Changing the subject and diversion can be exhausting but trying to reason with someone who has dementia is an exercise in futility.
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My mother doesn't have dementia but she does have short term memory problems. She would have some of the same kind of questions when she stayed with her sister when I needed to travel. I started writing Mom a note - "You are staying with your sister for three days while I travel to ______. I will be back on _____ around _____ to pick you up. Your suitcase has your clothes, shoes, medicine box, purse, and a bag of your vanity stuff."

If your MIL is still reading, you might want to try a similar note with information about MIL's move to your home, where her things are now, etc.
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when I would visit my dad in assisted living. I think he thought he was in a motel at the beach. and he would be surprised I drove all that way to see him on vacation.

when it would get a little dark outside. he would tell me. "shouldn't you be going soon, you have a long way to drive home."

after awhile you feel like you could write a book about all the way-out things they can come up with.

if you can just agree, with whatever they say

otherwise you wear yourself out talking in circles.
and I know, constant questions with my mom(in AL)...I know ...oh how I know :(

edit. about stopping reminding her, you can say anything you want. anything that will keep the peace. whatever works for YOU. white lies accepted.
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Stelas, kudos to you and your husband for becoming his mother's caregiver -- you've already learned how hard that job is (i.e. equivalent to 4.5 full-time jobs). And you've already answered your own question when you said:  "I'm getting really tired of correcting her, and  understand that I'm not really supposed to so things will be easier on everyone."  Yes, absolutely things will be easier on everyone, including your MIL, when you stop correcting her.  Late-stage dementia victims live in their own realities and no amount of "correcting" will cure their brain disease and, in fact, attempts to correct mostly causes unhealthy stress and frustration, both for the corrector and the correctee.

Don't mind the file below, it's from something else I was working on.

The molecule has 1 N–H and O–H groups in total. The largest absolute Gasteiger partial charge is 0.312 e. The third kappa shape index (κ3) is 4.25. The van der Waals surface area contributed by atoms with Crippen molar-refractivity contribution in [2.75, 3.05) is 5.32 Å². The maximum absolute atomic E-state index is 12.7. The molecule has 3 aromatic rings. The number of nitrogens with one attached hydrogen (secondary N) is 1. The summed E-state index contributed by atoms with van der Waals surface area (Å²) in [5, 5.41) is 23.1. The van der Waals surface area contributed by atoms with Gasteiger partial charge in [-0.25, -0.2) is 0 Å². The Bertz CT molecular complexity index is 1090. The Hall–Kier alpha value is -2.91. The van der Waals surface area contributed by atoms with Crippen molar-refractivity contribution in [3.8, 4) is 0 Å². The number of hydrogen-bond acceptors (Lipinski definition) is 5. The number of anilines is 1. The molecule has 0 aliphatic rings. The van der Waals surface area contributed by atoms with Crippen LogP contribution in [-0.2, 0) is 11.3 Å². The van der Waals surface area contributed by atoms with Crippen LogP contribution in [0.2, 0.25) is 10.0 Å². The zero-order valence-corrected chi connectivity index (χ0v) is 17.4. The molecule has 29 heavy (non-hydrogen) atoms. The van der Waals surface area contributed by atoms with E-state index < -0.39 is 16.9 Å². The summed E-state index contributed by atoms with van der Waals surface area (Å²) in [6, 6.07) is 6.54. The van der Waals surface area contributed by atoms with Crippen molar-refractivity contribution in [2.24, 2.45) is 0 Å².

When my 96-year-old dad tells people I'm his dad, I go along with it.  When he says his wife was just here and asks where she went, I tell him she went shopping and she'll be back soon (my mom died 8 years ago).  When he says he wants to go home (to his childhood home where he last lived in 1940), I tell him it's too late tonight, so get a good nights sleep and we'll leave right after breakfast and his reply is always something like "Okay, that sounds good."  I've found that accepting my dad's "realities" and using theraputic fibs to make things smoother help keep him content and me less frustrated. Best wishes.